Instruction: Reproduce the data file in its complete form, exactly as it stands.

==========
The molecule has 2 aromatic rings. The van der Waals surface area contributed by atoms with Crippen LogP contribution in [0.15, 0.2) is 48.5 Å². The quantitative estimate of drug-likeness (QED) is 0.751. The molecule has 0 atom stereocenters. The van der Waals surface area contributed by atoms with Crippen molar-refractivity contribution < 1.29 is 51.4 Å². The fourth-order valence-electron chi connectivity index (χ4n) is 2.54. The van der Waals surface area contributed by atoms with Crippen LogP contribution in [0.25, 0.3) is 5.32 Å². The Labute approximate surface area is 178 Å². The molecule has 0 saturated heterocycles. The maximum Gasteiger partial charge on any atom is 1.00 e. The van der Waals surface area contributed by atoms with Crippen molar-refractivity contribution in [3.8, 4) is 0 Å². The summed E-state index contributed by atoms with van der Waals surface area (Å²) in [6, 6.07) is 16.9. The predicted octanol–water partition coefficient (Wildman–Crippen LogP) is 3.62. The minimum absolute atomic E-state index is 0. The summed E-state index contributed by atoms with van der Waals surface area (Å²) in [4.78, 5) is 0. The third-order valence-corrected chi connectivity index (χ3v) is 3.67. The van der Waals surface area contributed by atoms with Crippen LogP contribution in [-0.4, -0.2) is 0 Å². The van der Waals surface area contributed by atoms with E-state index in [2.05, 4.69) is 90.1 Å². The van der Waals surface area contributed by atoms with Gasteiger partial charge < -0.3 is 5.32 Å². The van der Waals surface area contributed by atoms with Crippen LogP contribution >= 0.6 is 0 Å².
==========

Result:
The molecule has 2 aromatic rings. The van der Waals surface area contributed by atoms with Crippen LogP contribution in [0.15, 0.2) is 48.5 Å². The quantitative estimate of drug-likeness (QED) is 0.751. The molecule has 0 atom stereocenters. The van der Waals surface area contributed by atoms with Crippen molar-refractivity contribution < 1.29 is 51.4 Å². The fourth-order valence-electron chi connectivity index (χ4n) is 2.54. The van der Waals surface area contributed by atoms with Crippen LogP contribution in [0.25, 0.3) is 5.32 Å². The Labute approximate surface area is 178 Å². The molecule has 0 saturated heterocycles. The maximum Gasteiger partial charge on any atom is 1.00 e. The van der Waals surface area contributed by atoms with Crippen molar-refractivity contribution in [3.8, 4) is 0 Å². The summed E-state index contributed by atoms with van der Waals surface area (Å²) in [6, 6.07) is 16.9. The predicted octanol–water partition coefficient (Wildman–Crippen LogP) is 3.62. The minimum absolute atomic E-state index is 0. The summed E-state index contributed by atoms with van der Waals surface area (Å²) in [4.78, 5) is 0. The third-order valence-corrected chi connectivity index (χ3v) is 3.67. The van der Waals surface area contributed by atoms with Crippen LogP contribution in [-0.4, -0.2) is 0 Å². The van der Waals surface area contributed by atoms with E-state index in [2.05, 4.69) is 90.1 Å². The van der Waals surface area contributed by atoms with Gasteiger partial charge < -0.3 is 5.32 Å². The van der Waals surface area contributed by atoms with Crippen LogP contribution >= 0.6 is 0 Å².